1. Finding community and the ChooseFI podcast
I subscribe to the idea that you are the average of the 5 people you spend the most time with. The ChooseFI podcast and community counts for at least 1/2 of a person to me. It has changed my mentality, my outlook, my feelings, my ability to block out noise, and most importantly my behaviors. All for good while finding balance in reality and well-being.
Click here to discover the ChooseFI Podcast.
2. Diversifying by selling my Denver rental property
When I started tracking my net wealth I realized I was quite wealthy! But only because my house in Denver accounted for over 50% of that wealth. And after learning about the cult and myths of homeownership, I started to realize that I had so many eggs locked up in this one basket. Like having 50% of my net wealth in Tesla stock. This basket in one city, in one neighborhood, with tenants that may or may not take care of it, and so on. Luckily, I sold at the perfect time in March 2022 and after paying my taxes I dumped all of it into ETFs. While most of the proceeds went into VTI, I did split about 10% of it between two REITs so I could keep exposure to real estate but through actual diversification. REITs are investment vehicles where you get the benefits of owning property but without doing any of the work. REITs hold hundreds or thousands of properties, not just one. I can finally sleep at night now that I am rid of that house.
Click here to read up on the case study I wrote about buying vs renting, using the house I sold in Denver.
3. Simplified my strategy, and always seeking ways to reduce (or prevent) complexity
I stopped overthinking my investments and took the least sexy path: the simple one. I started dumping all of my money into VTI (a Vanguard index ETF). I also stopped hoarding money after I realized I did not need an emergency fund of $20,000. I now only keep what I realistically would need in liquid cash, meaning enough cash to cover expenses that are not insured for or can’t be put on a credit card like an apartment deposit during a move. For me, that's $5,000. And any time I get the urge to buy a cheap property in Europe I remind myself "that's going to add 20 more open tabs in your brain, more complexity, so don't do it".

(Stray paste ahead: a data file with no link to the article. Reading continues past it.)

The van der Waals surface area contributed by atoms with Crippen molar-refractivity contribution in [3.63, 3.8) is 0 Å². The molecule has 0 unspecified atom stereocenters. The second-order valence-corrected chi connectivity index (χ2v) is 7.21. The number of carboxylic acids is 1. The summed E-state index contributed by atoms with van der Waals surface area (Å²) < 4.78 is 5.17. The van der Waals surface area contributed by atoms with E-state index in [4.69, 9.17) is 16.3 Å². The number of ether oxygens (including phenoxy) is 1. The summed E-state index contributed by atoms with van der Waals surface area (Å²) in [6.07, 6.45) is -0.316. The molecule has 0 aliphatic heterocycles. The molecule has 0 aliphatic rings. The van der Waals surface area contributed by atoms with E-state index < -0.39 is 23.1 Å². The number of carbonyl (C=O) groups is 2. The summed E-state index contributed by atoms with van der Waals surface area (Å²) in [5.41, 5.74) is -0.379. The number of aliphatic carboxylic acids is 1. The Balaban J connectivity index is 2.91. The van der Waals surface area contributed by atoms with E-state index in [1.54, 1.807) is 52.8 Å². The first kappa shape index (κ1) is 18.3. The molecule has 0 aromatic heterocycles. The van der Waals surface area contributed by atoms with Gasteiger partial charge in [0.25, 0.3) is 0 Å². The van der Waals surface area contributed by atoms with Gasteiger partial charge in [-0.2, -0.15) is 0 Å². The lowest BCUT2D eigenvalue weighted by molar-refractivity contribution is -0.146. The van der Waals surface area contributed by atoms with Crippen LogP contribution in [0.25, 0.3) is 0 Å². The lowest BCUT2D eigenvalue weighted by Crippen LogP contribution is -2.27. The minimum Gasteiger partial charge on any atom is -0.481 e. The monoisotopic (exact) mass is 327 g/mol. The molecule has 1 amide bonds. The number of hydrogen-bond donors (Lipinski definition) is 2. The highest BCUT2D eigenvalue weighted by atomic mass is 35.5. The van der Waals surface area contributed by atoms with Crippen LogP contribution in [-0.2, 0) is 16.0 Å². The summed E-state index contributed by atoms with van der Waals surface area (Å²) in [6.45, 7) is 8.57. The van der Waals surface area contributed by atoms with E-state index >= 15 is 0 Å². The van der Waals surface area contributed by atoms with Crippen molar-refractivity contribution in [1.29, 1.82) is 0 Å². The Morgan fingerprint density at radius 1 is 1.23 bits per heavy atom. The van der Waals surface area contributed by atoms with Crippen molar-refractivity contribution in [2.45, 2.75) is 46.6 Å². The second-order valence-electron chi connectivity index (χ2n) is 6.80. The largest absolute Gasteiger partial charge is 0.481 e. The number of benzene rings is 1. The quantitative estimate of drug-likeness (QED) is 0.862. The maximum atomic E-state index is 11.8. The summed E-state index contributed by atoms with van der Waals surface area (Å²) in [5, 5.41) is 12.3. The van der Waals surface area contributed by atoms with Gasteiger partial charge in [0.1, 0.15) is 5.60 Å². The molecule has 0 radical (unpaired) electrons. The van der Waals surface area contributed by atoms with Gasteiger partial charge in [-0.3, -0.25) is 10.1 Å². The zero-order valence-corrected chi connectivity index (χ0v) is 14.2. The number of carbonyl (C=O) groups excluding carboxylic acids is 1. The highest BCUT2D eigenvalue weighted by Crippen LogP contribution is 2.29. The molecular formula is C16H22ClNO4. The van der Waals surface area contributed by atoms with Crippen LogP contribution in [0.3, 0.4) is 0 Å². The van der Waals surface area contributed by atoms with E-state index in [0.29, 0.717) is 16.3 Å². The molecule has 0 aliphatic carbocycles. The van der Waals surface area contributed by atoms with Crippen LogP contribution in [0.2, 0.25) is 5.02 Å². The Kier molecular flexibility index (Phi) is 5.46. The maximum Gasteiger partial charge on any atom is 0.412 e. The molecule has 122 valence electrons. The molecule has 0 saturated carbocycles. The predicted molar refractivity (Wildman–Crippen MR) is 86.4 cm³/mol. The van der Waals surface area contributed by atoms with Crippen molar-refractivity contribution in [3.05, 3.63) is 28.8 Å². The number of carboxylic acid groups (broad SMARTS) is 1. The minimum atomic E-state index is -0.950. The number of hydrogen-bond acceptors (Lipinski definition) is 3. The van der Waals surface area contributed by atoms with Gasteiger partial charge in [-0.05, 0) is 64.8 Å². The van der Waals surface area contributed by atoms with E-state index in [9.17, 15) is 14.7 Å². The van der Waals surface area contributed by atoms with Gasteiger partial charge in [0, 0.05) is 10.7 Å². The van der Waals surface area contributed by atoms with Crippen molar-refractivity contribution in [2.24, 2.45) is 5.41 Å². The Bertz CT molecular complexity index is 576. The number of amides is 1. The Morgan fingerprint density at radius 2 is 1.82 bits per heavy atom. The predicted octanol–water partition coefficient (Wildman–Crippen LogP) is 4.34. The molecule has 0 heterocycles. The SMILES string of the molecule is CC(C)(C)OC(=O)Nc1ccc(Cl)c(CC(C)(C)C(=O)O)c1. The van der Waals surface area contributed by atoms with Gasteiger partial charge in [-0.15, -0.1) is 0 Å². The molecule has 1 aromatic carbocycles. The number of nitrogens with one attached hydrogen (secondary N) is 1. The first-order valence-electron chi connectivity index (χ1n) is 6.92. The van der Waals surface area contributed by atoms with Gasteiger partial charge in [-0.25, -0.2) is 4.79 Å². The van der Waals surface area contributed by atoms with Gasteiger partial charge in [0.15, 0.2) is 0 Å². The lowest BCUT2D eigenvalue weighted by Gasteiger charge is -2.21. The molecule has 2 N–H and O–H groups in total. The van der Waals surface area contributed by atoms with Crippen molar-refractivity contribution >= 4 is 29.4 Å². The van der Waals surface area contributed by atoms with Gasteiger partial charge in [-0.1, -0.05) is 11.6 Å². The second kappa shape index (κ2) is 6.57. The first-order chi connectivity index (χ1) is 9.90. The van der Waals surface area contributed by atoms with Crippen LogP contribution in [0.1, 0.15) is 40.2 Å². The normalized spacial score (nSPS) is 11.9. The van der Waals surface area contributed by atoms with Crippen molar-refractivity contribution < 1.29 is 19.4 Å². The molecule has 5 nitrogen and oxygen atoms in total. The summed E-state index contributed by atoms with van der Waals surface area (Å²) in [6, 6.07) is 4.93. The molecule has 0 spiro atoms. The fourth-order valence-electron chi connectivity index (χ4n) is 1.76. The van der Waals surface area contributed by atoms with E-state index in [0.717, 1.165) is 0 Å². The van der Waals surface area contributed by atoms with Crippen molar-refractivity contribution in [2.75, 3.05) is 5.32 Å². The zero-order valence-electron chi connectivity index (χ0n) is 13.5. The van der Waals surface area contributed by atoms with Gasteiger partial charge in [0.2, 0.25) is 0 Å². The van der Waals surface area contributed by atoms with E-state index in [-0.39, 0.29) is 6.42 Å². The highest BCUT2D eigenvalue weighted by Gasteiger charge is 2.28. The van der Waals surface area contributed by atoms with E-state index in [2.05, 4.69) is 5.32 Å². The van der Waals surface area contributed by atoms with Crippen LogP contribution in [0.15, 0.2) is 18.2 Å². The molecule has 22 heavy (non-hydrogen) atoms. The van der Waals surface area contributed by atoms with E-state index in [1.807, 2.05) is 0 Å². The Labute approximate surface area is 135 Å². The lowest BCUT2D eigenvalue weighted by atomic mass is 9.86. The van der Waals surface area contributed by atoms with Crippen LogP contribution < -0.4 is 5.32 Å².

4. Geo-arbitrage and relocating to Italy
When I quit my job to start freelancing in 2021, I did it primarily because I was being paid effectively $50 per hour but my employer was charging me out to clients at $500-$900 per hour depending on the geography and project. I knew there was enough of a niche in my market that I could go out on my own. TThanks to Covid, I could do all of my work truly remotely and use geo-arbitrage to maximize my Foreign Earned Income Exclusion and Foreign Tax Credit in my US taxes. I of course pay taxes in the country I live in, but now that I've relocated to Italy I have dropped my effective tax rate from 40% (the Netherlands) to 10-15% (Italy).
I did this by finding community and the ChooseFI Podcast, selling my Denver rental house, simplifying my investment strategy (and life), and geo-arbitrage.
What are not my boosters? I do not penny-pinch on coffee or eating out. I do not penny-pinch on living solo. I do not penny-pinch on my hobbies that bring me the most joy.
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Unfinished human, currently v.5.0. Expecting at least 10 more versions. Aspiring adult.